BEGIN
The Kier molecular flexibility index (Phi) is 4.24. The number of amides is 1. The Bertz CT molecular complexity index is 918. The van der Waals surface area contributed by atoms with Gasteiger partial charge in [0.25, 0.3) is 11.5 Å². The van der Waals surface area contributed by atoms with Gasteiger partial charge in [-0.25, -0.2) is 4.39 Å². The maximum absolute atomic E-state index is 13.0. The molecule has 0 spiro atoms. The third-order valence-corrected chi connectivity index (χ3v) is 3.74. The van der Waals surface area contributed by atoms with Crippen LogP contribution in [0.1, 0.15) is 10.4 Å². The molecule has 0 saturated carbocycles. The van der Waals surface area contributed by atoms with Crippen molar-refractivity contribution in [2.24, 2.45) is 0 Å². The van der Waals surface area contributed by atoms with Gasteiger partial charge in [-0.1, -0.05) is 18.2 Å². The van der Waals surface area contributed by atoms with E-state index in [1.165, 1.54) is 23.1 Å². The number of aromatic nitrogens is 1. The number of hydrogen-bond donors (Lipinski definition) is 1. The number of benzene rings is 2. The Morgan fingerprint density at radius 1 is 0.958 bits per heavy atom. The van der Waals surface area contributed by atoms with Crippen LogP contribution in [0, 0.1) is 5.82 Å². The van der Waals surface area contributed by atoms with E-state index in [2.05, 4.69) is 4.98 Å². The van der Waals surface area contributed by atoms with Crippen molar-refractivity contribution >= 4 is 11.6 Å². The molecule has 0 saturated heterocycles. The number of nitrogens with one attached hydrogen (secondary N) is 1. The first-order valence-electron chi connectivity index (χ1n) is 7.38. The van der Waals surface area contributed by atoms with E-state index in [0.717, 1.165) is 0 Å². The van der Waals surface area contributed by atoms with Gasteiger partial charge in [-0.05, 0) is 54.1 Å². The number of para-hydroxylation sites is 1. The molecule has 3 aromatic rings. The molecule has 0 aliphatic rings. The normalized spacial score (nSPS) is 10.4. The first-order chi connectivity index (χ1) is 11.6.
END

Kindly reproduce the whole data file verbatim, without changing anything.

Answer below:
The Kier molecular flexibility index (Phi) is 4.24. The number of amides is 1. The Bertz CT molecular complexity index is 918. The van der Waals surface area contributed by atoms with Gasteiger partial charge in [0.25, 0.3) is 11.5 Å². The van der Waals surface area contributed by atoms with Gasteiger partial charge in [-0.25, -0.2) is 4.39 Å². The maximum absolute atomic E-state index is 13.0. The molecule has 0 spiro atoms. The third-order valence-corrected chi connectivity index (χ3v) is 3.74. The van der Waals surface area contributed by atoms with Crippen LogP contribution in [0.1, 0.15) is 10.4 Å². The molecule has 0 saturated carbocycles. The van der Waals surface area contributed by atoms with Crippen molar-refractivity contribution in [2.24, 2.45) is 0 Å². The van der Waals surface area contributed by atoms with Gasteiger partial charge in [-0.1, -0.05) is 18.2 Å². The van der Waals surface area contributed by atoms with E-state index in [1.165, 1.54) is 23.1 Å². The number of aromatic nitrogens is 1. The number of hydrogen-bond donors (Lipinski definition) is 1. The number of benzene rings is 2. The Morgan fingerprint density at radius 1 is 0.958 bits per heavy atom. The van der Waals surface area contributed by atoms with Crippen LogP contribution in [0, 0.1) is 5.82 Å². The van der Waals surface area contributed by atoms with E-state index in [2.05, 4.69) is 4.98 Å². The van der Waals surface area contributed by atoms with Crippen molar-refractivity contribution >= 4 is 11.6 Å². The molecule has 0 saturated heterocycles. The number of nitrogens with one attached hydrogen (secondary N) is 1. The first-order valence-electron chi connectivity index (χ1n) is 7.38. The van der Waals surface area contributed by atoms with E-state index in [0.717, 1.165) is 0 Å². The van der Waals surface area contributed by atoms with Gasteiger partial charge in [-0.05, 0) is 54.1 Å². The number of para-hydroxylation sites is 1. The molecule has 3 aromatic rings. The molecule has 0 aliphatic rings. The normalized spacial score (nSPS) is 10.4. The first-order chi connectivity index (χ1) is 11.6.